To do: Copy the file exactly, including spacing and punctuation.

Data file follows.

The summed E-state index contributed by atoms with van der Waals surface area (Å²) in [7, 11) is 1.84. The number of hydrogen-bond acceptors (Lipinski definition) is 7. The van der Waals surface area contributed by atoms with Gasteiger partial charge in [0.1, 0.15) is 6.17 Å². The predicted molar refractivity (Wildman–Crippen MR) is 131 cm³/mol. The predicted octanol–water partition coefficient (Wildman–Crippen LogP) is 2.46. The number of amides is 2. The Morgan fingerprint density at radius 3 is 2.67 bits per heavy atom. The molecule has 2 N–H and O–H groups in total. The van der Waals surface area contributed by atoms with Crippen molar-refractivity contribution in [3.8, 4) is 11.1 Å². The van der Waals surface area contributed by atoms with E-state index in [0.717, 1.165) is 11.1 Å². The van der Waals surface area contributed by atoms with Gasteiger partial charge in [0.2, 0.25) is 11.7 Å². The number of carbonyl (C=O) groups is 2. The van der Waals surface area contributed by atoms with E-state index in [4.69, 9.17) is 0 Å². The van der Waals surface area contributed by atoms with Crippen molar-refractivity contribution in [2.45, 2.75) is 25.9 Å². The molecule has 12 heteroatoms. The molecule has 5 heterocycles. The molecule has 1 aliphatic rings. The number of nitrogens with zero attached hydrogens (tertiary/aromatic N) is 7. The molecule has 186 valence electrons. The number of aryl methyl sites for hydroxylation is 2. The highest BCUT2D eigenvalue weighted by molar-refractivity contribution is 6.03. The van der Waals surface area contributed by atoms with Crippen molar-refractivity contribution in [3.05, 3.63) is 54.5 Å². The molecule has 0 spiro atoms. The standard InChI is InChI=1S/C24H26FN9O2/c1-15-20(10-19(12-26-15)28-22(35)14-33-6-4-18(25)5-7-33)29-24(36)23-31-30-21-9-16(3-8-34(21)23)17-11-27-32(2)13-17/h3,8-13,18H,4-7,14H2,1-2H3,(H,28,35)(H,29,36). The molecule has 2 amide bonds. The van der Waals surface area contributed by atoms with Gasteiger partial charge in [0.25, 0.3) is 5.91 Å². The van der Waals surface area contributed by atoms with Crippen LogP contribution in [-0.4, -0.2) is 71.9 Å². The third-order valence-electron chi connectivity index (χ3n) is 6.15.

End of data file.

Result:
The summed E-state index contributed by atoms with van der Waals surface area (Å²) in [7, 11) is 1.84. The number of hydrogen-bond acceptors (Lipinski definition) is 7. The van der Waals surface area contributed by atoms with Gasteiger partial charge in [0.1, 0.15) is 6.17 Å². The predicted molar refractivity (Wildman–Crippen MR) is 131 cm³/mol. The predicted octanol–water partition coefficient (Wildman–Crippen LogP) is 2.46. The number of amides is 2. The Morgan fingerprint density at radius 3 is 2.67 bits per heavy atom. The molecule has 2 N–H and O–H groups in total. The van der Waals surface area contributed by atoms with Crippen molar-refractivity contribution in [3.8, 4) is 11.1 Å². The van der Waals surface area contributed by atoms with E-state index in [0.717, 1.165) is 11.1 Å². The van der Waals surface area contributed by atoms with Gasteiger partial charge in [0.2, 0.25) is 11.7 Å². The number of carbonyl (C=O) groups is 2. The van der Waals surface area contributed by atoms with E-state index in [4.69, 9.17) is 0 Å². The van der Waals surface area contributed by atoms with Crippen molar-refractivity contribution in [2.45, 2.75) is 25.9 Å². The molecule has 12 heteroatoms. The molecule has 5 heterocycles. The molecule has 1 aliphatic rings. The number of nitrogens with zero attached hydrogens (tertiary/aromatic N) is 7. The molecule has 186 valence electrons. The number of aryl methyl sites for hydroxylation is 2. The highest BCUT2D eigenvalue weighted by molar-refractivity contribution is 6.03. The van der Waals surface area contributed by atoms with Crippen molar-refractivity contribution in [3.05, 3.63) is 54.5 Å². The molecule has 0 spiro atoms. The standard InChI is InChI=1S/C24H26FN9O2/c1-15-20(10-19(12-26-15)28-22(35)14-33-6-4-18(25)5-7-33)29-24(36)23-31-30-21-9-16(3-8-34(21)23)17-11-27-32(2)13-17/h3,8-13,18H,4-7,14H2,1-2H3,(H,28,35)(H,29,36). The molecule has 2 amide bonds. The van der Waals surface area contributed by atoms with Gasteiger partial charge in [0.25, 0.3) is 5.91 Å². The van der Waals surface area contributed by atoms with Crippen LogP contribution in [-0.4, -0.2) is 71.9 Å². The third-order valence-electron chi connectivity index (χ3n) is 6.15.